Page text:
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39Look at my hands and my feet; see that it is I myself. Touch me and see; for a ghost does not have flesh and bones as you see that I have.”

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39. Look at my hands and my feet. He calls upon their bodily senses as witnesses, that they may not suppose that a shadow is exhibited to them instead of a body. And, first, he distinguishes between a corporeal man and a spirit; as if he had said, “Sight and touch will prove that I am a real man, who have formerly conversed with you; for I am clothed with that flesh which was crucified, and which still bears the marks of it.” Again, when Christ declares that his body may be touched, and that it has solid bones, this passage is justly and appropriately adduced by those who adhere to us, for the purpose of refuting the gross error about the transubstantiation of bread into the body, or about the local presence of the body, which men foolishly imagine to exist in the Holy Supper. For they would have us to believe that the body of Christ is in a place where no Mark of a body can be seen; and in this way it will follow that it has changed its nature, so that it has ceased to be what it was, and from which Christ proves it to be a real body. If it be objected, on the other hand, that his side was then pierced, and that his feet and hands were pierced and wounded by the nails, but that now Christ is in heaven without any vestige of wound or injury, it is easy to dispose of this objection; for the present question is not merely in what form Christ appeared, but what he declares as to the real nature of his flesh. Now he pronounces it to be, as it were, a distinguishing character of his body, that he may be handled, and therefore differs from a spirit. We must therefore hold that the distinction between flesh and spirit, which the words of Christ authorize us to regard as perpetual, exists in the present day.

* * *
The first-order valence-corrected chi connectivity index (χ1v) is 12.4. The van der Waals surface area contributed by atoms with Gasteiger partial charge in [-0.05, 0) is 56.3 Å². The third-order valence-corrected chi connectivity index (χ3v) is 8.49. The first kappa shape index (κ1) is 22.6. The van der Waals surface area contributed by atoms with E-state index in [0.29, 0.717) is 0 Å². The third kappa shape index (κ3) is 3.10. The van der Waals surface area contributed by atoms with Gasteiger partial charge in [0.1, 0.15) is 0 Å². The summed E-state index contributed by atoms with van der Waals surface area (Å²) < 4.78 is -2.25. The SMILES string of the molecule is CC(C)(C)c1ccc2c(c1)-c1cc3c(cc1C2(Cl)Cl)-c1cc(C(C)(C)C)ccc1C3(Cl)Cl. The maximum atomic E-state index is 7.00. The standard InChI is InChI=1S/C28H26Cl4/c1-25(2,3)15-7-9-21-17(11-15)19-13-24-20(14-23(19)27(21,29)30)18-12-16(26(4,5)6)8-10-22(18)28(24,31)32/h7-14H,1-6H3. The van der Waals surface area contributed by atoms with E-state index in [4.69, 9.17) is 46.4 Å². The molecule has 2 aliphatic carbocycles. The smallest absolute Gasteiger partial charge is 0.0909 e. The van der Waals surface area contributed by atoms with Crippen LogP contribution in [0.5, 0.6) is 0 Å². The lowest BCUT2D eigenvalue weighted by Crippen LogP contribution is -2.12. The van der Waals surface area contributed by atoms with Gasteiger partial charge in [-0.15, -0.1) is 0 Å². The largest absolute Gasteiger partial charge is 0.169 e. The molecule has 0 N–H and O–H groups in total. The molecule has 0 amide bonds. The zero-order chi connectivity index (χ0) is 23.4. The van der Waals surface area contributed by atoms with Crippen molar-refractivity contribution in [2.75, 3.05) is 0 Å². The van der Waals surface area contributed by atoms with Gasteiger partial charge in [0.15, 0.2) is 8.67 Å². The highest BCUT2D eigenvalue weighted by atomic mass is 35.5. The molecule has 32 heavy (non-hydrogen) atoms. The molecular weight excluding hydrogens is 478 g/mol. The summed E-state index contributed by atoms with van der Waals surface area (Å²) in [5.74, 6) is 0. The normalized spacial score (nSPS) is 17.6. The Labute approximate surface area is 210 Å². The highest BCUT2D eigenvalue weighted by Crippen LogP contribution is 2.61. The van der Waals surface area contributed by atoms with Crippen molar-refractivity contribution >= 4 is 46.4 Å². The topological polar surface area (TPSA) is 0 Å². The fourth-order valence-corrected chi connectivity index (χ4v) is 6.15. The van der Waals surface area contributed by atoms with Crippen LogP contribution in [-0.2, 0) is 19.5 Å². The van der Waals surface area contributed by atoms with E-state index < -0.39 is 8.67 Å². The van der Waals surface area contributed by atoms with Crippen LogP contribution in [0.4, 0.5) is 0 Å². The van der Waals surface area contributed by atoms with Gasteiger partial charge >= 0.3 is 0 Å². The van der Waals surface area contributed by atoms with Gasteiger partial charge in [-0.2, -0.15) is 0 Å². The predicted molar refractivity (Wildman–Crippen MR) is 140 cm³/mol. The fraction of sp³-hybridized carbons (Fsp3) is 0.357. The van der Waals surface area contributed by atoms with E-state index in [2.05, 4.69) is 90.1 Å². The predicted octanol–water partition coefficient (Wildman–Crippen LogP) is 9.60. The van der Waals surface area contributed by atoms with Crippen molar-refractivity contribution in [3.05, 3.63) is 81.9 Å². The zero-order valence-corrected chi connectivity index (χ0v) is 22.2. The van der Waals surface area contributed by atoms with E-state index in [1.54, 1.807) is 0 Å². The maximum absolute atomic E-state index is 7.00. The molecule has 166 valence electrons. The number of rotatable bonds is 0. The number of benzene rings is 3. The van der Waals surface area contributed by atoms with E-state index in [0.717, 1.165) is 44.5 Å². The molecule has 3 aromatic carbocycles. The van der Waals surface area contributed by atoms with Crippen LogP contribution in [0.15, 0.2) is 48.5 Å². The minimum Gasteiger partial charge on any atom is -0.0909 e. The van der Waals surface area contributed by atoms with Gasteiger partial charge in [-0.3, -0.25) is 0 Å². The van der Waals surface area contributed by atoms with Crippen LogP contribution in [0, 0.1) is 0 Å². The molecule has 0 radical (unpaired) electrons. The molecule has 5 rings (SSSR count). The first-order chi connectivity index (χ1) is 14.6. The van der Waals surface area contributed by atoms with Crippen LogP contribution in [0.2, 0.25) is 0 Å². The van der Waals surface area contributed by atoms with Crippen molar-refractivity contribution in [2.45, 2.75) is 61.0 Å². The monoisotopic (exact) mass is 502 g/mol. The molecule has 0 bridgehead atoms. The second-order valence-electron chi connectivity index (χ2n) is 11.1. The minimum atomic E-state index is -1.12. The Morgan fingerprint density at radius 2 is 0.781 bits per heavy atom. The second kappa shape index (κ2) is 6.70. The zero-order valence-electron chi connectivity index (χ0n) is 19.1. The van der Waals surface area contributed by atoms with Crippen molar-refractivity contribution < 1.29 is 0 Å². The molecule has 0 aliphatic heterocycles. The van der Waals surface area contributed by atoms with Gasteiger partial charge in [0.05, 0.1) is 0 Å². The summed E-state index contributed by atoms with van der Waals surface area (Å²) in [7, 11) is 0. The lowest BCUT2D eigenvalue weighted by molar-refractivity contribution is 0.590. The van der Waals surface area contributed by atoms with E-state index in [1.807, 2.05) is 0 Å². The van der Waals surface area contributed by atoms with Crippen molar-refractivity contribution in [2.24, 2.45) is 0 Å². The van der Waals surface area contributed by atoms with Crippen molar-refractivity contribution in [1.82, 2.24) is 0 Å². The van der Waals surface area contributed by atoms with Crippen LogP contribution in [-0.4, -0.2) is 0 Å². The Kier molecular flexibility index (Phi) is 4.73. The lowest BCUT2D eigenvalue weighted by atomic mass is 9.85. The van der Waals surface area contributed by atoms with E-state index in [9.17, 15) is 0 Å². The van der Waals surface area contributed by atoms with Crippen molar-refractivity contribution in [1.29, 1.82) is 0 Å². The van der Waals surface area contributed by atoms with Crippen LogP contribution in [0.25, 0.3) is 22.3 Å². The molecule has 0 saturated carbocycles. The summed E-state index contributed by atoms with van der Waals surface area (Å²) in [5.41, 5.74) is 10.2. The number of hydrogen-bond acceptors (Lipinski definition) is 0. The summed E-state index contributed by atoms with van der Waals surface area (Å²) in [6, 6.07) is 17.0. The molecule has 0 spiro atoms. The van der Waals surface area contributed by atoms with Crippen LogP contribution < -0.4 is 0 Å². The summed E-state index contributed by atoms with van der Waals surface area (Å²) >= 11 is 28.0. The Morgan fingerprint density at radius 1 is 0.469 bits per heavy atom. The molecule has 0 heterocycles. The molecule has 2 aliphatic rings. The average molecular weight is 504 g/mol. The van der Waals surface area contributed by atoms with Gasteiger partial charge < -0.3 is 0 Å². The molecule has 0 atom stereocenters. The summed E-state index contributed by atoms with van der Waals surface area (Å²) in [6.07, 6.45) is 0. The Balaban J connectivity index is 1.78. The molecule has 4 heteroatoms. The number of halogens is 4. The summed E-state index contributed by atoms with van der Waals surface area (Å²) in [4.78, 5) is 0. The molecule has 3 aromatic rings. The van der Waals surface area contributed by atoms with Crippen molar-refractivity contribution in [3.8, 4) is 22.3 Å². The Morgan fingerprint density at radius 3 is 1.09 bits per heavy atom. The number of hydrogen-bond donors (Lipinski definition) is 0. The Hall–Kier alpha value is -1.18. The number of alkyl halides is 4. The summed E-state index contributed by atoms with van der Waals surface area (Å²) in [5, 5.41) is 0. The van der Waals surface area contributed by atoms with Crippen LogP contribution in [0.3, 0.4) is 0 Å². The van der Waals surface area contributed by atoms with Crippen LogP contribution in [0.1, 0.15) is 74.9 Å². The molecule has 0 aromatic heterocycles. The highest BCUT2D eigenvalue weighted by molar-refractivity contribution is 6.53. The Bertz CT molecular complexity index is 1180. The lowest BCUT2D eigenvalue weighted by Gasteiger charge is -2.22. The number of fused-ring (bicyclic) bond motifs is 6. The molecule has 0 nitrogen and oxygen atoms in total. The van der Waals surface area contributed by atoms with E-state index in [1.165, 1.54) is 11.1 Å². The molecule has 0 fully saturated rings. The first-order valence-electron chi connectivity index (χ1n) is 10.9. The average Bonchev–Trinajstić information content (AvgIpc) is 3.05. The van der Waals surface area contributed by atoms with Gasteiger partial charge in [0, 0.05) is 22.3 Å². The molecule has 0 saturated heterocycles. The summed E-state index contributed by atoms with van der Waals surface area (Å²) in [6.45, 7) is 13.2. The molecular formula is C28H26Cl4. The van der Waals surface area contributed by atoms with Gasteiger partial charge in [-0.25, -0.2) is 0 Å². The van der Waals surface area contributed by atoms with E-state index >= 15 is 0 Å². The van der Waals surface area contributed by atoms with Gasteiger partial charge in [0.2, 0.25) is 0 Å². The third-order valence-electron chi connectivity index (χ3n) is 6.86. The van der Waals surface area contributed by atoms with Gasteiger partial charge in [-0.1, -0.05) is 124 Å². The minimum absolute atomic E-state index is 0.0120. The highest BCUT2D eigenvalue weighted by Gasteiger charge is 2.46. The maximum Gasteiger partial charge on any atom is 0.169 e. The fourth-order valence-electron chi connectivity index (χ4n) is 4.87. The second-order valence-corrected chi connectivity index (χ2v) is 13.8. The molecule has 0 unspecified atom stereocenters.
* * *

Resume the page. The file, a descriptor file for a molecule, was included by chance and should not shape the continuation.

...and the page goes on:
As to the wounds, we ought to look upon this as a proof by which it was intended to prove to us all, that Christ rose rather for us them for himself; since, after having vanquished death, and obtained a blessed and heavenly immortality, yet, on our account, he continued for a time to bear some remaining marks of the cross. It certainly was an astonishing act of condescension towards the disciples, that he chose rather to want something that was necessary to render perfect the glory of the resurrection, than to deprive their faith of such a support. But it was a foolish and an old wife’s dream, to imagine that he will still continue to bear the marks of the wounds, when he shall come to judge the world.




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